What do you call a baby Pen? A Pen Mini, of course!
In terms of the insides, the Mini has pretty much everything that its older siblings has, including the 12.3-megapixel live MOS sensor, fast autofocusing and HD video recording. On the outside, though, the Mini looks like it's well and truly the baby of the pack. For starters, it has a distinct lack of buttons and knobs on the back panel — things are very simple with a control wheel, playback and menu buttons, as well as a video-recording button.
Like the Lite, this camera comes with a clip-on flash in the box rather than a pop-up flash in the body. We like the idea of the flash being included, but, at the same time, not having a permanent on-board flash is annoying, especially if you forget to bring the clip-on unit everywhere with you. Considering the target market for this camera are step-up users from compact cameras, we daresay it's not just us who would miss the convenience.
In bright sunlight and outdoor situations, the 3-inch LCD, covered in a glossy finish, is really hard to see. There is an optional electronic viewfinder available (VF-3), but, at an average street price of AU$300 at the time of writing, that's a considerable investment when the camera body itself is almost worth that much.
The menu system is one of the big plus points of the Mini, being simple and easy to use for beginners, and especially those who have never stepped foot into the world of interchangeable lens cameras. After turning the camera on, you can happily start shooting right away in automatic mode. Press the menu button on the camera to bring up the main shooting options in a vertical arrangement across the screen, choosing between art filters, intelligent automatic mode, scene modes, video mode, PASM modes and the camera set-up options. The background also changes dynamically depending on the selection, which is a nice touch.
The very nice menu system on the Pen Mini. Excuse the dust ...
That said, if you want your manual options to be as easy to access as possible, then the Mini is probably not right for you. Full manual control is, of course, available, but using the scroll wheel to change aperture and shutter is not as easy as the configuration found on the E-P3.
Also, the kit configuration with the 14-42mm lens isn't exactly compact, even if the body on its own is, so do bear this in mind if you are counting on a truly pocket-sized camera.
The Mini also comes with art filters, just like the other two cameras, though reduced to six. These include pop art, dramatic tone, pin hole, grainy film, soft focus and diorama. See examples of what they look like in our review of the E-P3.
|Panasonic GF3||Sony NEX-C3||Olympus E-PM1||Samsung NX100|
|12.1-megapixel Live MOS (Four Thirds type)||16.2-megapixel APS-C CMOS||12.3-megapixel Live MOS (Four Thirds type)||14.6-megapixel APS-C CMOS|
|3-inch, 460,000-dot touchscreen||3-inch, flip-down 921,600-dot screen||3-inch, 460,000-dot screen||3-inch, 610,000-dot AMOLED screen|
|Pop-up flash||Optional flash attachment||Optional flash attachment||Optional hotshoe flash|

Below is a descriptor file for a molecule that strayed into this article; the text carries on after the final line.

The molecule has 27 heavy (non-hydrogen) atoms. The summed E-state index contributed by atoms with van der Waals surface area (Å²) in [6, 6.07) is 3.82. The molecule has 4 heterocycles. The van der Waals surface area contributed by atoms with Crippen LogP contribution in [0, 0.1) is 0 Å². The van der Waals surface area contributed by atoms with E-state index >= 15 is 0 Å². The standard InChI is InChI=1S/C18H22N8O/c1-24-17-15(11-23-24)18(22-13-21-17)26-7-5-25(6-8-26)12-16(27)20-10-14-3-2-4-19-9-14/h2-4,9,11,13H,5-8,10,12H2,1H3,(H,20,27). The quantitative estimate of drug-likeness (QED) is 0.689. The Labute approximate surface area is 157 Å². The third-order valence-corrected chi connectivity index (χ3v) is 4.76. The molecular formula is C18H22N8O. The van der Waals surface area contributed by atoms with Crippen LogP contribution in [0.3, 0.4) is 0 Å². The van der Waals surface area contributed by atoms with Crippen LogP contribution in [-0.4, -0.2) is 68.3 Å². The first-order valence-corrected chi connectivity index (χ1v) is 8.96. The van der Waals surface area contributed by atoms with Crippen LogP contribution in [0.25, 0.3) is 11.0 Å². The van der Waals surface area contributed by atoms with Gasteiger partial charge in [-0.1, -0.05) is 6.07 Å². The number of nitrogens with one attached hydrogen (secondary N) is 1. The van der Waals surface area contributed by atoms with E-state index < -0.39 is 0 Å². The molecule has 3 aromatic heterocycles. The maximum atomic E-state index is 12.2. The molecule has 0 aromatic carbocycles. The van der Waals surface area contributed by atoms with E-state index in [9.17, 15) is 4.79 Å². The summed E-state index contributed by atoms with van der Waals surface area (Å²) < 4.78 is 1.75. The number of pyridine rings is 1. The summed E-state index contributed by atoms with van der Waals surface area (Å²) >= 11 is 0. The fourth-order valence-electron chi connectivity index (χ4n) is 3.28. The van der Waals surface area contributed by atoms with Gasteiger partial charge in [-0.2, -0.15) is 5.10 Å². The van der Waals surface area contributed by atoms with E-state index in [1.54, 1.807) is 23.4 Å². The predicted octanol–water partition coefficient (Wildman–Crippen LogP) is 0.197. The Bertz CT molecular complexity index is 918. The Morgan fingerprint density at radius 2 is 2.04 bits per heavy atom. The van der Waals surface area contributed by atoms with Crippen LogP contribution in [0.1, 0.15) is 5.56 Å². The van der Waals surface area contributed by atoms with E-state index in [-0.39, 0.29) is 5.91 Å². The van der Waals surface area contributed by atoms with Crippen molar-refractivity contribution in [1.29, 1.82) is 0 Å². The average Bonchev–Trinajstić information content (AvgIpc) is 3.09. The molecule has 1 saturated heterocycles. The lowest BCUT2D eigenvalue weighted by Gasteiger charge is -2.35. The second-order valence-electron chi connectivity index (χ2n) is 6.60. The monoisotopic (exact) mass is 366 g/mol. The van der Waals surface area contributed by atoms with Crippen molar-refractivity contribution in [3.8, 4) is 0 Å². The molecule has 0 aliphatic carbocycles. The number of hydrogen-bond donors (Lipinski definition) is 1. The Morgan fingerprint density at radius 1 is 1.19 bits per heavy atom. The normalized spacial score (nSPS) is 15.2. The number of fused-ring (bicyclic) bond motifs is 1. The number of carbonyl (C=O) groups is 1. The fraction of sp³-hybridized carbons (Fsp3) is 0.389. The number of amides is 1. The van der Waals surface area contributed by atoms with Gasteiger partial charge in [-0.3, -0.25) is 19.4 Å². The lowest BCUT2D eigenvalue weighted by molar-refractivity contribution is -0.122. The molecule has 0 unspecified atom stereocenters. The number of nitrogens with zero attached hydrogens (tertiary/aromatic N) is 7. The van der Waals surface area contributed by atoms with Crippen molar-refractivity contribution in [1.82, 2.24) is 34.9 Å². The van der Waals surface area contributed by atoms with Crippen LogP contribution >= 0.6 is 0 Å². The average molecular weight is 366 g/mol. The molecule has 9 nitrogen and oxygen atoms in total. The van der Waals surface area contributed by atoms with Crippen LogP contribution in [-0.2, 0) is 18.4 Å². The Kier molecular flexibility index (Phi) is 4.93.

|Full HD video (1080i, AVCHD)||HD video (720p, H.264)||Full HD video (1080i, AVCHD)||HD video (720p, H.264)|
Olympus rates the battery at 300 shots. The Mini has two continuous shooting modes, including sequential high (measured above, which takes images at full resolution) and sequential low. When shooting full-resolution JPEG images, the buffer is capable of taking approximately 29 images before slowing down, and takes three seconds to clear the buffer. When shooting RAW, it can take approximately six images in succession before slowing down, and takes four seconds to clear the buffer.
As the internals of the Mini are essentially the same as those found in the E-P3 and the E-PL3, our comments in regards to image quality are consistent between the three cameras. Please consult the E-P3 review for further analysis of image quality and image samples.
Most users will be pleased with the colour rendition delivered from the Pen Mini on default JPEG settings, with good saturation. The kit 14-42mm lens doesn't make any inroads into the world of sharpness, as we found on the other two Pen cameras, but it's certainly fine for most purposes. It does, however, show some extreme distortion at the wide end, making straight lines quite curved, so bear this in mind should you plan on taking any architectural shots at the 14mm extreme. The Mini can hit a maximum ISO of 12,800 but it is best avoided. The Mini also struggles with suppressing noise over ISO 1600, just like the Lite E-PL3 does.
Again, like our quibbles with the E-P3 and the Lite E-PL3, the Mini suffers the same video recording issues. It's passable for a camera of this class, but not amazing.
Exposure: 1/80, f/4, ISO 200
Exposure: 1/320, f/9, ISO 200
Exposure: 1/400, f/9, ISO 200
Exposure: 1/250, f/9, ISO 200
Geared towards point-and-shoot upgrade users, the Olympus Pen Mini E-PM1 offers a great introduction to the world of interchangeable lens cameras. There are a few usability issues that we'd like to see resolved for the next version, though.
The Mini will be available in brown, pink, white, silver, purple and black, with a corresponding lens colour to match (either silver or black). The Mini is available as a single lens kit with the 14-42mm lens for AU$599.